Monday, January 13, 2003

Just sent a boatload of e-mails out. I'm trying to arrange my upcoming 4-day weekend. Friday night's already cool as Susie and a mysterious stranger man friend of hers wants to get together with us. The details need to be worked out. I'd also like to get together with Tony and Arbo this weekend. Saturday. I know on Monday MLK Jr. day I'm going on a hike with Andy somewhere. Funny hermit Andy. He said he's sworn off booze until he goes to Texas in April to record his latest record. Andy's one of these weekend warrior types who gets drunk on Fridays, Saturdays and Sundays. A couple 24-packs a weekend. Overtime on the liver. I noticed he looked all puffy around the eyes when I saw him in December. I'm glad he's taking a hiatus from this particular lifestyle choice. Andy told me his drinking buddy Shawn peed all over Andy's rug. Andy's lucky. His rat metabolism keeps him skinny. If I drank as much as he I'd be freaking huge.

I too drink three nights a week on average. Friday nights I may drink a six pack, spread out over the whole evening. Other nights I have one, two, three drinks, or the rare wild double digit ralphathon. A weak stomach and propensity for godawful hangovers keeps me from a life of vice. Or at least too much vice. Hee hee

Esther noticed how a cat out her parent’s back door Saturday hopped from foot to foot as it mewed for food. We've finally got some true winter temps lately with highs in the 20s and lows in single digits. The past two days were bright blue sky sunny, but so cold and windy I could not stay outside long to enjoy it. Today was a little warmer, maybe by a couple degrees, but cloudy gloom. The kitties huddle together in the cathouse and wait for scraps. All this winter needs is some snow. My New England friends are buried in it.

The grade schoolers groused at basketball drills. They’re used to free time. I give them plenty free time -- the last 10 minutes of class -- but not before I put them through their paces. One girl said, “Aww, c’mon. We know basketball.” I said I’d let them skip the next drill if they told me the three player positions on a basketball team. No one could. I counted to 10. Back to the free throw line for them.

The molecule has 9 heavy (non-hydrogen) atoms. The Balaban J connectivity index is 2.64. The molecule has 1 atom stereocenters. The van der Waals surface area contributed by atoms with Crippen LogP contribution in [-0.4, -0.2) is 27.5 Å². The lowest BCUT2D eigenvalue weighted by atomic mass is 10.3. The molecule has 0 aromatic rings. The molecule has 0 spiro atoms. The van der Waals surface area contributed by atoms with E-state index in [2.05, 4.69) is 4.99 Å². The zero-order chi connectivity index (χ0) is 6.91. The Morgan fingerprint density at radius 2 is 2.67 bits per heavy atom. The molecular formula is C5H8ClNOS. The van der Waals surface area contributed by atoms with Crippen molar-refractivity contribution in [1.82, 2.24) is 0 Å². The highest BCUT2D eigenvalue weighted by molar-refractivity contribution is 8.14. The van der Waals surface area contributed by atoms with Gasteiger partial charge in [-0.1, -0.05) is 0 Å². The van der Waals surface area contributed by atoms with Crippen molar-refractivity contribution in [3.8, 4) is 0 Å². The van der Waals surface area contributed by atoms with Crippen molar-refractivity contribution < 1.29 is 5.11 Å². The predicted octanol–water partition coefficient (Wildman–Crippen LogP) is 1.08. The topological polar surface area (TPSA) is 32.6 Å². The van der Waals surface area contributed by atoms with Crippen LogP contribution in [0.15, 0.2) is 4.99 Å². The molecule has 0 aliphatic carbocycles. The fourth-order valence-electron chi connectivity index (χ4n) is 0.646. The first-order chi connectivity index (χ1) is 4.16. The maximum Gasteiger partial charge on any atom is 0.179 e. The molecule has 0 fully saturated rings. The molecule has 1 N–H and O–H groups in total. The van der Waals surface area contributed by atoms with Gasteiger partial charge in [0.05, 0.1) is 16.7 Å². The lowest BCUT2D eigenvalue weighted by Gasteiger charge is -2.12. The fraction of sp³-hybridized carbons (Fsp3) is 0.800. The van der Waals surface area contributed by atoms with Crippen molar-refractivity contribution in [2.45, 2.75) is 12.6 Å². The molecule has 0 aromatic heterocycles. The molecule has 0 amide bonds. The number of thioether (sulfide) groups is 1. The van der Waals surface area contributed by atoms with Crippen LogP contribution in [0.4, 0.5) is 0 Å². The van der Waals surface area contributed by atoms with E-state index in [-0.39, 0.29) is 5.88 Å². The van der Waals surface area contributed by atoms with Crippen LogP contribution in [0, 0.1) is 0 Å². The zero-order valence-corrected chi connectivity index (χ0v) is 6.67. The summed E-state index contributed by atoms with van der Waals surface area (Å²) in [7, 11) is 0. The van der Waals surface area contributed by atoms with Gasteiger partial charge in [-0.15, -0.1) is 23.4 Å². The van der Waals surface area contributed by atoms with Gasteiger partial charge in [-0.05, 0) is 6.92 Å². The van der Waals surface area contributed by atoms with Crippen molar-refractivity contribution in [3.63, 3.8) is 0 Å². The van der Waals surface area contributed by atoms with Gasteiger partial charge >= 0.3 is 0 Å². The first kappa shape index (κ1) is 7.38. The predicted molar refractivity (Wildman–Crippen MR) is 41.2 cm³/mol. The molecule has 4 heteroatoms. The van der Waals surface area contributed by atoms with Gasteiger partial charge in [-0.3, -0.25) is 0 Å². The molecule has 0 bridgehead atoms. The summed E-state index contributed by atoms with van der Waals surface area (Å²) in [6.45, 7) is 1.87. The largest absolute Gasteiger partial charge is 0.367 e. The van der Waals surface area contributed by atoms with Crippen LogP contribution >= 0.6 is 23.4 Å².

Esther and I woke early for aerobics. Even earlier, computer chirping noises disturbed our slumber. I downloaded music overnight, and when it runs out of songs and goes inactive the Internet shuts down after half an hour. The chirps are a reminder. I’ve got remember to turn the volume down.

Esther held up an Aldi circular and noted how “Yuppie” the people in the ad look. “They don’t look like they need to go to Aldi.” Aldi sells generic food, including a mindless array of junk food when you walk in the door. Don’t buy your meat there. I can barely tolerate their turkey burger. It’s protein. It can be spiced. But their milk, eggs and canned goods are equable to major brands, and much cheaper. “Do you think they would really like to put an average Aldi customer in their ad?" I said. Wrinkled old-timers on the Social Security dole, welfare mom in sweat pants and a tank top with three whiny, snot-nosed kids in tow. Yeah, a trip to Aldi is a cultural snapshot of the have-nots of American society. And I shop there. Funny thing, I saw a guy wearing a three-piece suit, hanky out the breast pocket and everything, in the freezer aisle. Hunger and value are classless. We're all in this together, hopping from foot to foot, fighting off the cold until our next meal.


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